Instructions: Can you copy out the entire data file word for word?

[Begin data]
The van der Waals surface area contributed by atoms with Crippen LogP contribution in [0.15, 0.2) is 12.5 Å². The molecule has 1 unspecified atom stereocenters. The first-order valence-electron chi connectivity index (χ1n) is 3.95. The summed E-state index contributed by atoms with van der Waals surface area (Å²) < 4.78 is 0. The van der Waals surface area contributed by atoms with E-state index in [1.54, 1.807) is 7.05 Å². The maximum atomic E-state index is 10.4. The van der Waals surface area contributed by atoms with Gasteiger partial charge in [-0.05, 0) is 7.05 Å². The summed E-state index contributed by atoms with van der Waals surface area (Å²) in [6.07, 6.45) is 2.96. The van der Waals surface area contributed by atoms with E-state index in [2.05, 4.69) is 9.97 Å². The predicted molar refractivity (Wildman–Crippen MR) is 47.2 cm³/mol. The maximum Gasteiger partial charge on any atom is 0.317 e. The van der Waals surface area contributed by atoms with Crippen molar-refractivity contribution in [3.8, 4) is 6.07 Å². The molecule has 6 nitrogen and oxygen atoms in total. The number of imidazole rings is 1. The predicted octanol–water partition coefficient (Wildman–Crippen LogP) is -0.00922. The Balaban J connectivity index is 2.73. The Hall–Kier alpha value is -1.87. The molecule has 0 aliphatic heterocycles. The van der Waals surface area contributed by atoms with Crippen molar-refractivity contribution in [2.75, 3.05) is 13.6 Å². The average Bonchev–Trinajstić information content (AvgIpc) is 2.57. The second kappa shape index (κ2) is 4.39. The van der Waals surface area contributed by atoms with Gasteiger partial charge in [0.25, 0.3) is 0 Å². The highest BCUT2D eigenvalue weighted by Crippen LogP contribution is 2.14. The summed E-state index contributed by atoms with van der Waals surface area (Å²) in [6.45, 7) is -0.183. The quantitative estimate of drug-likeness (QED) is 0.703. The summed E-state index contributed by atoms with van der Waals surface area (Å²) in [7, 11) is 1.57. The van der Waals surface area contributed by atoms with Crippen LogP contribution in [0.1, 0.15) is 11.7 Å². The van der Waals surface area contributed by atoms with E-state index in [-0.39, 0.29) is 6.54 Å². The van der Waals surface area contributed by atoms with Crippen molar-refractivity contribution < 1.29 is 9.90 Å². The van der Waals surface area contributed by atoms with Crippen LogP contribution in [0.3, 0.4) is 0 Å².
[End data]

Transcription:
The van der Waals surface area contributed by atoms with Crippen LogP contribution in [0.15, 0.2) is 12.5 Å². The molecule has 1 unspecified atom stereocenters. The first-order valence-electron chi connectivity index (χ1n) is 3.95. The summed E-state index contributed by atoms with van der Waals surface area (Å²) < 4.78 is 0. The van der Waals surface area contributed by atoms with E-state index in [1.54, 1.807) is 7.05 Å². The maximum atomic E-state index is 10.4. The van der Waals surface area contributed by atoms with Gasteiger partial charge in [-0.05, 0) is 7.05 Å². The summed E-state index contributed by atoms with van der Waals surface area (Å²) in [6.07, 6.45) is 2.96. The van der Waals surface area contributed by atoms with E-state index in [2.05, 4.69) is 9.97 Å². The predicted molar refractivity (Wildman–Crippen MR) is 47.2 cm³/mol. The maximum Gasteiger partial charge on any atom is 0.317 e. The van der Waals surface area contributed by atoms with Crippen molar-refractivity contribution in [3.8, 4) is 6.07 Å². The molecule has 6 nitrogen and oxygen atoms in total. The number of imidazole rings is 1. The predicted octanol–water partition coefficient (Wildman–Crippen LogP) is -0.00922. The Balaban J connectivity index is 2.73. The Hall–Kier alpha value is -1.87. The molecule has 0 aliphatic heterocycles. The van der Waals surface area contributed by atoms with Crippen molar-refractivity contribution in [2.75, 3.05) is 13.6 Å². The average Bonchev–Trinajstić information content (AvgIpc) is 2.57. The second kappa shape index (κ2) is 4.39. The van der Waals surface area contributed by atoms with Gasteiger partial charge in [0.25, 0.3) is 0 Å². The highest BCUT2D eigenvalue weighted by Crippen LogP contribution is 2.14. The summed E-state index contributed by atoms with van der Waals surface area (Å²) in [6.45, 7) is -0.183. The quantitative estimate of drug-likeness (QED) is 0.703. The summed E-state index contributed by atoms with van der Waals surface area (Å²) in [7, 11) is 1.57. The van der Waals surface area contributed by atoms with Crippen LogP contribution in [0.1, 0.15) is 11.7 Å². The van der Waals surface area contributed by atoms with E-state index in [-0.39, 0.29) is 6.54 Å². The van der Waals surface area contributed by atoms with Crippen molar-refractivity contribution < 1.29 is 9.90 Å². The van der Waals surface area contributed by atoms with Crippen LogP contribution in [0.3, 0.4) is 0 Å².